Zin reappeared in the Eighties when consumers began to pay more attention to varietal names and winemakers discovered a new way to market sweet rosé wine by calling it White Zinfandel. By the Nineties, the red version of Zin had become something of a cult item among red wine lovers. The grape began to attract some of California's most talented winemakers and wineries. Finally, the missionary zeal of the makers and drinkers gave birth to the Zinfandel Advocates and Producers, aka ZAP.

The Zinfandel grape is midnight-dark and capable of making red wines so intense that they literally stain your teeth. It is currently the most widely planted red grape in California. A relatively small amount of it goes to making fine red wine (most goes to White Zinfandel), but, to those of us who are fervent zinophiles, it's the red stuff that gets us going. These are big, racy California-style wines, not for the faint-hearted. They are rarely subtle or suave.

Fifty of California's best wineries will be at ZAP (details at end of article). I would recommend that you head for Seghesio and St. Francis first, simply because they represent a very high standard of quality in their respective price slots (Seghesio's most popular Zin is $14; St. Francis starts at $20). Other wines that generally score well in our tasting group include Robert Biale Vineyards, Cline Cellars, De Loach Vineyards, Edmeades Vineyards, Hendry, Howell Mountain Vineyards, Peachy Canyon Winery, Ravenswood, Renwood Winery, and Rosenblum Cellars.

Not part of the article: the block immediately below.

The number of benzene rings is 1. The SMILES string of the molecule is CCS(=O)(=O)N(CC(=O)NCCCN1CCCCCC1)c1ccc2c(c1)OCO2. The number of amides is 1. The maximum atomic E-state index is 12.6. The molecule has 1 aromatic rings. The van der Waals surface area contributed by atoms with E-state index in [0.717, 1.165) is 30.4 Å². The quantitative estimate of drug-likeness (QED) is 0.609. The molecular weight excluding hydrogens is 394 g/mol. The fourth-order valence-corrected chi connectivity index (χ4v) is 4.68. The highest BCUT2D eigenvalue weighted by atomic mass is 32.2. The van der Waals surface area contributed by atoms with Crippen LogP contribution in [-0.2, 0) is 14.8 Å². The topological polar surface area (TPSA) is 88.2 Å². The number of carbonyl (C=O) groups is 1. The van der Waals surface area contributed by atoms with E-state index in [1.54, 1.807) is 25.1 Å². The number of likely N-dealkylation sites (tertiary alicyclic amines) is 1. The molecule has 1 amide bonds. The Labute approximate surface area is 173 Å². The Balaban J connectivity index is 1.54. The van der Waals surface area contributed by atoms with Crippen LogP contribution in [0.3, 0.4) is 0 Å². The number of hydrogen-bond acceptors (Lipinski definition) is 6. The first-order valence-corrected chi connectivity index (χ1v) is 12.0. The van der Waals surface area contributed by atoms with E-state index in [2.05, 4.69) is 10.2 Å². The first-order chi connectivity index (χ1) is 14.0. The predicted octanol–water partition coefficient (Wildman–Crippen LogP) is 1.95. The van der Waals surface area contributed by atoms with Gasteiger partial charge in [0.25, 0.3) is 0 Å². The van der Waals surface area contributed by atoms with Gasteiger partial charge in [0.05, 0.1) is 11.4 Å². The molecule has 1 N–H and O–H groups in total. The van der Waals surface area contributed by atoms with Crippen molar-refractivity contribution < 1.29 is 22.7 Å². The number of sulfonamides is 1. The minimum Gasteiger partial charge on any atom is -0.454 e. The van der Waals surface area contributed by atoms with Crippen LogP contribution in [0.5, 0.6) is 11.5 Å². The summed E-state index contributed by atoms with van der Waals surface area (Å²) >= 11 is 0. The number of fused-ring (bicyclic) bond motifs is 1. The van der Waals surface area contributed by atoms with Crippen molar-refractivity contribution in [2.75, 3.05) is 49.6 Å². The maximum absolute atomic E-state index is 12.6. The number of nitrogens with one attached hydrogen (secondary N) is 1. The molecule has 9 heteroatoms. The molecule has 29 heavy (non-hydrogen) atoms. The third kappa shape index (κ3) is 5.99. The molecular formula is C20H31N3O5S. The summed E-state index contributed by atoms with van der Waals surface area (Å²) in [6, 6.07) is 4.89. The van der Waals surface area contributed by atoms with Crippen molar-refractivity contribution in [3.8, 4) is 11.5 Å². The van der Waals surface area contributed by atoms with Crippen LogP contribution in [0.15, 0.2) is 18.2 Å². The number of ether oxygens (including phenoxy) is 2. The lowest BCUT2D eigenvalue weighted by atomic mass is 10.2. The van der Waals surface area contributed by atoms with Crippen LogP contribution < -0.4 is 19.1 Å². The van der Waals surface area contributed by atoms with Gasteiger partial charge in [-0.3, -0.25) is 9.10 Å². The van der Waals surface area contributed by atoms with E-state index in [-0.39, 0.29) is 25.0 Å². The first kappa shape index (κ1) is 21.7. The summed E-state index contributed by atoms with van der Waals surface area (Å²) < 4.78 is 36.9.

The late Bob Lowe (left) and Crutch Crutchfield founded the Original Zinners, a tightly knit group that monthly celebrates the siren song of America's only homegrown grape.
The late Bob Lowe (left) and Crutch Crutchfield founded the Original Zinners, a tightly knit group that monthly celebrates the siren song of America's only homegrown grape.

Tasting and Buying Zinfandels

Sight: Zinfandel should look bright red, like a ruby or a garnet. If it looks like an Acme brick, it's gotten old in the bottle.

Aroma: Some aromas you're likely to encounter: strawberries, raspberries, blackberries, cherries, vanilla, pepper, cinnamon, Dr. Pepper, sarsaparilla, coffee, leather, tar, or cigar box.

Taste: An important aspect to learn in red wines is how to judge the tannins. While tannin can help in preserving a wine, it can also add mouth feel that not everyone likes. If you've ever tasted tea that has been steeped too long and gives a dusty feel in your mouth, that's what tannins can do.